Gorski also highlighted the possibility that Thomas’ own views on vaccines affect the way that his practice approaches diagnoses of autism:
“Dr. Thomas believes that vaccines cause autism. That right there introduces unconscious bias that could affect how likely he and his staff are to investigate subtle signs of autism and [to refer out] for evaluation based on vaccination status and how likely he is to ascribe various diagnoses to ‘unvaxxed’ children compared to ‘vaxxed’ children. One can easily imagine this bias leading to unvaccinated children to be less likely to be given an autism diagnosis than vaccinated children or to be—dare I say?—brought into the office as often for various conditions that Dr. Thomas attributes to vaccines.”
Ironically, as Gorski pointed out out, the study’s Table 7 (see below) demonstrates that vaccines work, with a statistically significant decrease in the incidence of vaccine-preventable diseases in vaccinated children compared to unvaccinated children.
Figure 1. A table from Lyons-Weiler and Thomas’ study. Note that the disease incidence reported in this table is based on the actual number of cases rather than RIOV.
Several well-designed studies examining differences in health and developmental outcomes between vaccinated and unvaccinated children did not detect adverse health outcomes in vaccinated children. A 2004 study in Pediatrics showed no association between vaccines and developmental delay. Another study found that children who were vaccinated in the first year of their lives performed better on cognitive tests. Similarly, children who received measles vaccination in developing countries, specifically Ethiopia, India, and Vietnam, achieved better cognitive test scores than those who didn’t. A 2011 study in Germany, which examined the incidence of allergies and infections among more than 13,000 individuals, did not find adverse health outcomes associated with vaccination.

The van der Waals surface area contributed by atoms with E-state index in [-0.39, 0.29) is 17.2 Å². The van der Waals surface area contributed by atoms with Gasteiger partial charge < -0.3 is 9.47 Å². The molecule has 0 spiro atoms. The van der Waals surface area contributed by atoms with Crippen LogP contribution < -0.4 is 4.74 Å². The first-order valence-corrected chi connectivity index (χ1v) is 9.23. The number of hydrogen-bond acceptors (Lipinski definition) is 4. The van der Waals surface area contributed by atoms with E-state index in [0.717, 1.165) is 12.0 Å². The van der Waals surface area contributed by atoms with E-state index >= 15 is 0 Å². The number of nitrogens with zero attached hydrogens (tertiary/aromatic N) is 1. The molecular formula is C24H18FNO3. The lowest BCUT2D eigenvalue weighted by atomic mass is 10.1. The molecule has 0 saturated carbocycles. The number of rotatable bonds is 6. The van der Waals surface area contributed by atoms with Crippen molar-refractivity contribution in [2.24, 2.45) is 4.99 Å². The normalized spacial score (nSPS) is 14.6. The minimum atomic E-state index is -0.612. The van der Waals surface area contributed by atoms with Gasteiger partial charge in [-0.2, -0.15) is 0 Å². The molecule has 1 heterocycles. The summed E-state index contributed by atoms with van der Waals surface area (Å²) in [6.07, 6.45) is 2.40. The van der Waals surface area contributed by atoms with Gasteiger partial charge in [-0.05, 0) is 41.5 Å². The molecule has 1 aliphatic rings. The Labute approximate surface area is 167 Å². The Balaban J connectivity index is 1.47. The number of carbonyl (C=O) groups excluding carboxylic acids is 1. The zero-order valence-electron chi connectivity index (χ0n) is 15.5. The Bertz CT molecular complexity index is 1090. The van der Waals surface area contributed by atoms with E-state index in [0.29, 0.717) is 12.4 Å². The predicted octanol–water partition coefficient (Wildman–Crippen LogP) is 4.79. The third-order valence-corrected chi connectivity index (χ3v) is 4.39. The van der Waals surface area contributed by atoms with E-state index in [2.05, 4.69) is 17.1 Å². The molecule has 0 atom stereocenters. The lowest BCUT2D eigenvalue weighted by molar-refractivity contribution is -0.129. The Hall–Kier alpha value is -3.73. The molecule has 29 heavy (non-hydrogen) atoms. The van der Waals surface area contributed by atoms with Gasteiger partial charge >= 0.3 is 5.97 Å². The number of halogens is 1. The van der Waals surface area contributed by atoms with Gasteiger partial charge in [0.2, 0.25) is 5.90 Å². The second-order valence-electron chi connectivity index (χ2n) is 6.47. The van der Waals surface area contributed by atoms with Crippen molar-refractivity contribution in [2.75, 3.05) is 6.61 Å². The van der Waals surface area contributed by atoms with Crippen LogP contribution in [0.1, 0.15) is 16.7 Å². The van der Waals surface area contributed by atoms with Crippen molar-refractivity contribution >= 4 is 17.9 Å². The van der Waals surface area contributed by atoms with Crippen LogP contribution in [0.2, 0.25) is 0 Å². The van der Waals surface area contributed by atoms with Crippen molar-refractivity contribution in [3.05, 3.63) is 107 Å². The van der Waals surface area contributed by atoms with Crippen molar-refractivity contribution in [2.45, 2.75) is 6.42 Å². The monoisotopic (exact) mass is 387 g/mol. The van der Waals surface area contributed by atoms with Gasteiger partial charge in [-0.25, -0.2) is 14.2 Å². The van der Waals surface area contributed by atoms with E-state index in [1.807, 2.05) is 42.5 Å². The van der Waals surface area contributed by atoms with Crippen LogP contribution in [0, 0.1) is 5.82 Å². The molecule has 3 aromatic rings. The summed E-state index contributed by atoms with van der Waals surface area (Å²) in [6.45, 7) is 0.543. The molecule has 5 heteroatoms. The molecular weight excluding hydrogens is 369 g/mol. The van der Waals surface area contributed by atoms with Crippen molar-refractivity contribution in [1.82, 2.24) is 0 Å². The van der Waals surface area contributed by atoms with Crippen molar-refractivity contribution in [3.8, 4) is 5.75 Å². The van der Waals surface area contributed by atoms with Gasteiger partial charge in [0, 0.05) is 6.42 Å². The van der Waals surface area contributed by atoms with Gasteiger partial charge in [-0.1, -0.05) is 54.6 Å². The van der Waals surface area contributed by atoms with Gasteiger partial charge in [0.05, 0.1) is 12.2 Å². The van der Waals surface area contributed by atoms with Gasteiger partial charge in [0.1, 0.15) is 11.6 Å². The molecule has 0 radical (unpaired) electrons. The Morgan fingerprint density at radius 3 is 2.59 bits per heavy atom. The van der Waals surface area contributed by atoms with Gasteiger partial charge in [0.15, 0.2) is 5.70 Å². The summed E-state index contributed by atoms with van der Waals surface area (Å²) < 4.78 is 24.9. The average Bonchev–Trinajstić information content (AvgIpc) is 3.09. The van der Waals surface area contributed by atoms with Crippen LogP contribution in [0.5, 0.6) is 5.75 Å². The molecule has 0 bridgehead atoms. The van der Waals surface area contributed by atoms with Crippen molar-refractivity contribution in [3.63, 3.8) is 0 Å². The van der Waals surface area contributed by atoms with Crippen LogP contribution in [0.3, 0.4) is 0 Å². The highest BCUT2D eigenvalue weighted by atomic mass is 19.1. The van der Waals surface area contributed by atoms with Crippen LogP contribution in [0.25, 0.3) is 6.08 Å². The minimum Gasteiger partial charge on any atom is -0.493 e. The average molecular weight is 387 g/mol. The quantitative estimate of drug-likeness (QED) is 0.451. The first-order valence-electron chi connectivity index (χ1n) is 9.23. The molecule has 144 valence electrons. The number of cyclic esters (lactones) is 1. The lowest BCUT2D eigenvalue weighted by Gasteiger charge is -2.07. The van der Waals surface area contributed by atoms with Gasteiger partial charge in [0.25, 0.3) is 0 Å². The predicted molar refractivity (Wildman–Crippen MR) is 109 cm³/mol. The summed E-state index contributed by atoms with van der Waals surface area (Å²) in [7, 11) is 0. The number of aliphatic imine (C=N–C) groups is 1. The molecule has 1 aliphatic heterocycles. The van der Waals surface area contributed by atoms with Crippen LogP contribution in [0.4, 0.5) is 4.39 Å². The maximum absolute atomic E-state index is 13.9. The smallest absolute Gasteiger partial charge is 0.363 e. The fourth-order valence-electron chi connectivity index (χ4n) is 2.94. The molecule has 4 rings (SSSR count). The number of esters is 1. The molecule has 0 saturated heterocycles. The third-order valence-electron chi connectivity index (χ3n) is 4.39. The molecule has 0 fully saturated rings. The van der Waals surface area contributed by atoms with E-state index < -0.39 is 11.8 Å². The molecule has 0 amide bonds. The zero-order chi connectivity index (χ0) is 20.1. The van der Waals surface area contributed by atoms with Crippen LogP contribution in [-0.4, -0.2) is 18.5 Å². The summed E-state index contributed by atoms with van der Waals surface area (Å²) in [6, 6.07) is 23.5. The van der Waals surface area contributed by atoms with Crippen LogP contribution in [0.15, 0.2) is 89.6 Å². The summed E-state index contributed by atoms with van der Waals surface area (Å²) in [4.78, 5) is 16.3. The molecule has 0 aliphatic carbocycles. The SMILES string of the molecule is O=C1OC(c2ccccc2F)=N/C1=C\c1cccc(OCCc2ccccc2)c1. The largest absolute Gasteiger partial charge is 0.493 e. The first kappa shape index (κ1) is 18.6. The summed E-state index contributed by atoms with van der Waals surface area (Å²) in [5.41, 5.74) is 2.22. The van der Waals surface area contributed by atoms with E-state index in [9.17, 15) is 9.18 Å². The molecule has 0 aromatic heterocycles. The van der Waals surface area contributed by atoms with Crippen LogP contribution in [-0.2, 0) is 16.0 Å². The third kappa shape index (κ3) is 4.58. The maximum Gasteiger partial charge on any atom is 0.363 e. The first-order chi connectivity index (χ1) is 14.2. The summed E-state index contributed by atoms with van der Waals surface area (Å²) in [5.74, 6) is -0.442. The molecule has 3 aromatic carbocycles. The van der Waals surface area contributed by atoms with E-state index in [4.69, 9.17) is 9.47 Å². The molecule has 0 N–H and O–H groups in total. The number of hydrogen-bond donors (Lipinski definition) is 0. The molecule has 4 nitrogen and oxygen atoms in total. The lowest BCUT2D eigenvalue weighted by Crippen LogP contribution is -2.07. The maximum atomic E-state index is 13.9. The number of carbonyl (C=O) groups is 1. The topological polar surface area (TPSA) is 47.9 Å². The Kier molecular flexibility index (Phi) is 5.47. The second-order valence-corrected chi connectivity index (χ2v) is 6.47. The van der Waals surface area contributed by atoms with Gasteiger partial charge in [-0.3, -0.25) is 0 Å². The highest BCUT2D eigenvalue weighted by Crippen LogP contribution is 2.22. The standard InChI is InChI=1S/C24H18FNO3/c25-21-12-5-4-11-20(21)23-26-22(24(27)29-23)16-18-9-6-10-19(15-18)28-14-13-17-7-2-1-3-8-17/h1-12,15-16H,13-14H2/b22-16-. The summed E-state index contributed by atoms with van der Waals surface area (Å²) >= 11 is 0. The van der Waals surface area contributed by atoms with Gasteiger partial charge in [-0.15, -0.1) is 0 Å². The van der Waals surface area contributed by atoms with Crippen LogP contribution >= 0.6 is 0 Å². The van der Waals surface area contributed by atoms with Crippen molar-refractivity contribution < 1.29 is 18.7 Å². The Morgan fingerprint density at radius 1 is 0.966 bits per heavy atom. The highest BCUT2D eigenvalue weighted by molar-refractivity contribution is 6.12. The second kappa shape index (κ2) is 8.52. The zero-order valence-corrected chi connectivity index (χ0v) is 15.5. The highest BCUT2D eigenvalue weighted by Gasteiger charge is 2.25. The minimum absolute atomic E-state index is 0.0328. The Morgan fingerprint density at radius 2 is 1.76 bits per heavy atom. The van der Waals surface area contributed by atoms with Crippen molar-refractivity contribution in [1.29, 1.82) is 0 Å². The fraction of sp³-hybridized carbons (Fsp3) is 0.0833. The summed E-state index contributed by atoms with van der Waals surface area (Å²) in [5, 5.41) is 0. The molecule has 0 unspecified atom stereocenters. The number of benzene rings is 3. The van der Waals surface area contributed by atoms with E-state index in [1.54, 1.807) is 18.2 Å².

Another study in Germany, published in 2014, examined more than 1,300 individuals and found that vaccination was associated with a significantly lower incidence of asthma. A 2020 Cochrane Review of 138 studies showed no evidence supporting an association of measles, mumps, and rubella vaccination with asthma, bacterial or viral infections, cognitive delay, type 1 diabetes, dermatitis/eczema, and hay fever. At least 20 studies found that vaccines are not associated with autism[4,10-29], as this Health Feedback review discussed.
Vaccines are safe and effective. The U.S. Institute of Medicine concluded in a 2013 review that the childhood immunization schedule is safe. The Vaccine Education Center at the Children’s Hospital of Philadelphia also summarized the scientific evidence showing that vaccines are not associated with a higher risk of asthma or allergies and neurodevelopmental problems like attention deficit/hyperactivity disorder. The American Academy of Pediatricians compiled a list of studies relevant to vaccine safety here.
UPDATE (24 JULY 2023):
We updated the review to indicate that the study was retracted in July 2021; this information was added to the first paragraph.
- 1 – Lyons-Weiler and Thomas. (2020) Relative Incidence of Office Visits and Cumulative Rates of Billed Diagnoses Along the Axis of Vaccination. International Journal of Environmental Research and Public Health.
- 2 – Thomson et al. (2016) The 5As: A practical taxonomy for the determinants of vaccine uptake. Vaccine.
- 3 – Salmon et al. (2005) Factors Associated With Refusal of Childhood Vaccines Among Parents of School-Aged Children: A Case-Control Study. Archives of Pediatrics and Adolescent Medicine.
- 4 – Andrews et al. (2004) Thimerosal Exposure in Infants and Developmental Disorders: A Retrospective Cohort Study in the United Kingdom Does Not Support a Causal Association. Pediatrics.
- 5 – Smith and Woods. (2010) On-time Vaccine Receipt in the First Year Does Not Adversely Affect Neuropsychological Outcomes. Pediatrics.